• A newly acquired auto that weighs less than 10,000 pounds

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Will your current policy cover your new car for a limited amount of time?

If you have insurance in your name when you visit a dealership and test drive cars, it will give you peace of mind to know that the existing policy will be there to make your new car purchase easier while you’re in the finance office. You might still have to hassle back and forth about interest rates and add-ons, but you don’t have to worry about your insurance.

The standard policy will cover newly acquired vehicles as soon as you sign on the dotted line and become the vehicle’s legal owner.

How much coverage is afforded depends on what you’re currently carrying and for how long you need the coverage. Assumptions can be very dangerous.

What happens if the vehicle is replacing a car that you have on the policy?

If you’re trading your car in or selling it on the private market, the new car that you purchase will be considered a replacement. If the car is a permanent replacement for the listed car on your policy, it will receive the same exact coverage as the car it’s replacing had until the term expires.

It’s always best to have car insurance before you buy or replace a vehicle. If you already have car insurance for another vehicle, you might not need to buy another plan. Depending on the car dealership and whether you’re purchasing your new car with a loan, you may need to provide proof of insurance before taking your car home. However, if you’re getting the car from a private seller, they will typically not ask for proof of insurance. Yet, keep in mind that driving without insurance is illegal and you could end up paying a lot of legal fees if you get caught, or cause an accident.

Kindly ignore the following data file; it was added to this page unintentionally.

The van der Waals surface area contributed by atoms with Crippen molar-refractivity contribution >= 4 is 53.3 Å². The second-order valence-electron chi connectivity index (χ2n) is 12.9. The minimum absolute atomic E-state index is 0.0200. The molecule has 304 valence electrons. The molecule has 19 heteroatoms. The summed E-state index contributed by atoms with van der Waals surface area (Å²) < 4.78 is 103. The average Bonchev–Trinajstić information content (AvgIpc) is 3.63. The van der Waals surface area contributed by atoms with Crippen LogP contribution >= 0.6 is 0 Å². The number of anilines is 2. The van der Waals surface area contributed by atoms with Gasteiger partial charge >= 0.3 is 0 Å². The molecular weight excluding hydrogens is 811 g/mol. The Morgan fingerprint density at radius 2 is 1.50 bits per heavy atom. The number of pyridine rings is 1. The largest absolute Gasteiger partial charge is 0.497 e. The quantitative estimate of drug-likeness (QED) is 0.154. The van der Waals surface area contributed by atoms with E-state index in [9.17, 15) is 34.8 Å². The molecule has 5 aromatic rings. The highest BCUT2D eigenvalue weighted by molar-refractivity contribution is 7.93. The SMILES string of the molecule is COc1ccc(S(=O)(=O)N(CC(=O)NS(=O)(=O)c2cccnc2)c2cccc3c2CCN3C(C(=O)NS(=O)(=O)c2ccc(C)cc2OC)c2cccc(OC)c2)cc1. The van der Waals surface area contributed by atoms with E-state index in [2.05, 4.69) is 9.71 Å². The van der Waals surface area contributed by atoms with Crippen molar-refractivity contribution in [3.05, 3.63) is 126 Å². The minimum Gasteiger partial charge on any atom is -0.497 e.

What if you only have basic coverage and you want full coverage?

Your insuring agreement may give you coverage for the remainder of the term when you replace a car, but if you only have the minimum coverage you won’t get the full coverage that you need to satisfy the conditions of your loan.

Your auto policy will only provide you with four days of comprehensive coverage and collision coverage when you don’t already carry it. This four-day period will give you time to contact your insurer and tell them that you’ve bought a new car and need to add more broad coverage. If you don’t call, you won’t have full coverage until you add the car.

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How does the insurance company handle a vehicle that’s not replacing any other vehicle?

If you’re buying a new car and keeping your old one, the rules are a bit

The company won’t cover just any car that someone in your home buys. The only way that a newly acquired vehicle will be covered is when a named insured is on the contract.

If a driver on the policy buys a car and a named insured isn’t in the financing agreement, the buyer needs to buy their own policy.

If you don’t have insurance or you aren’t happy with the rates you’ve been quoted, shop around for coverage with other auto insurers. You can call different companies or you can use an online rate comparison tool to do the work for you.

Enter your zip code into our FREE comparison tool, and see if you can save money by switching carriers!